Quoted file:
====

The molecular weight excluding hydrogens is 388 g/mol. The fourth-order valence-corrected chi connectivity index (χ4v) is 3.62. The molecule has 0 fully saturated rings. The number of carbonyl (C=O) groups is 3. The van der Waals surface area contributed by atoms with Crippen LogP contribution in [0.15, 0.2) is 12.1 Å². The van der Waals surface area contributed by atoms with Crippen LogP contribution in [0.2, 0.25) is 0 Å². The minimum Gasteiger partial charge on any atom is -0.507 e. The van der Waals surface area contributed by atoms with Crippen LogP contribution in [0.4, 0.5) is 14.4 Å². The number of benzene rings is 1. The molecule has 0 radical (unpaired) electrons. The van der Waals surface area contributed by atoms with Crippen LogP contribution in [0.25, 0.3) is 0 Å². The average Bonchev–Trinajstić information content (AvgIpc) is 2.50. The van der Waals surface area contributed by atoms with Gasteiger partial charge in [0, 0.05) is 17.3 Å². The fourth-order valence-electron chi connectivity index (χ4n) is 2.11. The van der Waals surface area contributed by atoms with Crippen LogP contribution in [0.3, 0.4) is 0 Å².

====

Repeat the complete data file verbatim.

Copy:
The molecular weight excluding hydrogens is 388 g/mol. The fourth-order valence-corrected chi connectivity index (χ4v) is 3.62. The molecule has 0 fully saturated rings. The number of carbonyl (C=O) groups is 3. The van der Waals surface area contributed by atoms with Crippen LogP contribution in [0.15, 0.2) is 12.1 Å². The van der Waals surface area contributed by atoms with Crippen LogP contribution in [0.2, 0.25) is 0 Å². The minimum Gasteiger partial charge on any atom is -0.507 e. The van der Waals surface area contributed by atoms with Crippen LogP contribution in [0.4, 0.5) is 14.4 Å². The number of benzene rings is 1. The molecule has 0 radical (unpaired) electrons. The van der Waals surface area contributed by atoms with Crippen LogP contribution in [0.25, 0.3) is 0 Å². The average Bonchev–Trinajstić information content (AvgIpc) is 2.50. The van der Waals surface area contributed by atoms with Gasteiger partial charge in [0, 0.05) is 17.3 Å². The fourth-order valence-electron chi connectivity index (χ4n) is 2.11. The van der Waals surface area contributed by atoms with Crippen LogP contribution in [0.3, 0.4) is 0 Å².